HL Deb 13 January 1994 vol 551 cc33-5WA
The Earl of Swinton

asked Her Majesty's Government:

What was the outcome of the Fisheries Council held in Brussels on 20 and 21 December 1993.

The Parliamentary Secretary, Ministry of Agriculture, Fisheries and Food (Earl Howe)

My honourable friend the Minister of State represented the United Kingdom together with my honourable friend the Parliamentary Under Secretary of State for Scotland.

The December Fisheries Council is the one at which total allowable catches (TACs) for the EC, and member states' quota shares of those TACs, are settled for the forthcoming year. Stocks are generally under pressure and effort against them needs to be reduced. However, within that overall strategy, on which decisions were reached by the Council without a vote, we obtained the best possible outcome compatible with the scientific advice. For some stocks, fishermen will have better prospects in 1994. In particular, they should be pleased with:

the large share of the North Sea nephrops TAC allocated to the UK;

a significant increase in the availability of haddock in the North Sea and of flatfish in the Irish Sea;

agreement to "mackerel flexibility" so that our fishermen can catch this species in the North Sea between October and December at the same level as last year.

the 40 per cent. increase in the UK's quota for cod at North Norway.

In the light of the scientific advice it would have been damaging to the stocks, and therefore not in the long term interest of the fishermen themselves, to maintain the previous quotas for all stocks but my honourable friend negotiated the best obtainable outcome.

The Council also considered adjustments to the rules under which the Spanish and Portuguese vessels fish in Community waters. As a result of the strong line which we and others have been taking in the negotiation, the presidency produced a compromise document in an endeavour to find a way forward to an agreement. This document replaced the Commission's "blank cheque" approach under which we would have released the Iberians from all constraints without knowing what would go in their place. It represented a workmanlike first step in reflecting our key interest in ensuring satisfactory safeguards for all the areas around our shores, and provides a useful basis for considering the detailed arrangements which will apply after 1995. My honourable friend pressed for a decision to be reached quickly on the basis of the presidency's document so that the uncertainty facing our fishermen could be removed. However, agreement was not possible at this meeting. The Council agreed to continue work, on the basis of the Belgian presidency's proposal, under the forthcoming Greek presidency.

At my honourable friend's request the Council considered, and adopted unanimously, an EC/Canada Fisheries Agreement which establishes satisfactory arrangements for managing complicated and sensitive fisheries.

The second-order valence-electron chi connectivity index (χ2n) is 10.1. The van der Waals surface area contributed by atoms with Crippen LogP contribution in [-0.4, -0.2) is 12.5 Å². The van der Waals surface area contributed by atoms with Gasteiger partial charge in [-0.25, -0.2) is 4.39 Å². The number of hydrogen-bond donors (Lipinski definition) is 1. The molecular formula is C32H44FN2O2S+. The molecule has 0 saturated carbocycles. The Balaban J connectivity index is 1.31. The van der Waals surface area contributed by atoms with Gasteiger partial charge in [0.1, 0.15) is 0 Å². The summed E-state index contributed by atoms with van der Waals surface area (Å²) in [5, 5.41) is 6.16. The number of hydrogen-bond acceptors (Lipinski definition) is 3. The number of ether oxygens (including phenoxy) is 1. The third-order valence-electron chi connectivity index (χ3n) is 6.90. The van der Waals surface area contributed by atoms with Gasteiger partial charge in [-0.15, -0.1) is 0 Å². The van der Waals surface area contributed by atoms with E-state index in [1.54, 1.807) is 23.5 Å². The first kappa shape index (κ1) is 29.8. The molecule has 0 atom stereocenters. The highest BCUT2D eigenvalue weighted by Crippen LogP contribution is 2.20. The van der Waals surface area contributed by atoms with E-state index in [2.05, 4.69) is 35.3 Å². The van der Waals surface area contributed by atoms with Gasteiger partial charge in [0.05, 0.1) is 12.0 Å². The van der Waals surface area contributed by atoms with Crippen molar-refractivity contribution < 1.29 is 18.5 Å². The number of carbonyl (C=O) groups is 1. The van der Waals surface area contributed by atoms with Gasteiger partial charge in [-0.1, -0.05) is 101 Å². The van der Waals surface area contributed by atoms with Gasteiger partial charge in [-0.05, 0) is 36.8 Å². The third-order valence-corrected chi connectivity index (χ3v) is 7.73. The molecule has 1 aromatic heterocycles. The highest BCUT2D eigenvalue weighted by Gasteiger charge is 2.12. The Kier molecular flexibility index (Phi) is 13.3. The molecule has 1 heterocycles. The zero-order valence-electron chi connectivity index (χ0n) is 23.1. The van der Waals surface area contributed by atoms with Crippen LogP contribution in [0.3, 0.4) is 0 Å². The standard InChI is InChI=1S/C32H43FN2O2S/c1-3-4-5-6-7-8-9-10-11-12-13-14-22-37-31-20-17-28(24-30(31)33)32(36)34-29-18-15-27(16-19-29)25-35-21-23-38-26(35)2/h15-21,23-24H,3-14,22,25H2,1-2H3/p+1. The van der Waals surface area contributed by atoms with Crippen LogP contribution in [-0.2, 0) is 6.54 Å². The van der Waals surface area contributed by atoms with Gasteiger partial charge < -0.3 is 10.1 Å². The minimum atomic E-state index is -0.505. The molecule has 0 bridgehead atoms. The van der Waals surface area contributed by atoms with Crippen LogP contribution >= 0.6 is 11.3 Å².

There were two issues before the Council which have been concerning fishermen and environmentalists. The first was industrial fishing. In response to pressure which my honourable friend has been applying for several months, the Commission will establish a working group. This will bring together marine ecologists and fisheries biologists to study the implications for the marine ecosystem of fishing in general and industrial fishing in particular. The group will also set priorities for future research work on the effect these have on the marine ecosystem, sea birds and small cetaceans. There will be a report to the Council before the end of April 1994. The second issue concerned drift nets. There was no proposal before the Council for an extension of the derogation allowing limited use of long drift nets and no decision on this was taken. However, the Council asked the Commission to prepare a report on drift netting in the light of the best scientific advice available. A proposal could only be made it if were possible to demonstrate scientifically the absence of any ecological risk.

On the market situation the Council noted that minimum import prices could not form a permanent instrument of market management. They could apply only in exceptional circumstances and the general range of minimum import prices would expire at the end of December. However, for salmon the Commission agreed to review the situation during January to see whether the minimum import prices for salmon should continue beyond 31 January 1994.

The Council agreed a regulation to implement the Financial Instrument for Fisheries Guidance, which amalgamates, with some amendments, the regulations dealing with fisheries structures and with marketing and processing. My honourable friend voted against this new measure because some of its provisions did not provide value for money. The Government will carefully consider which provisions to implement in the UK bearing in mind the need to maintain an efficient industry whilst balancing fishing capacity and resources.

A Council decision concerning the objectives and detailed rules for restructuring the Community fisheries sector was adopted. This formalises the Council's endorsement in 1992 of the horizontal targets for reducing fishing effort contained in the 1993–96 multi-annual guidance programmes. My honourable friend abstained, since the introduction of more binding targets goes beyond the requirement in the basic regulation for the Council to set objectives. The Netherlands also abstained; Greece voted against.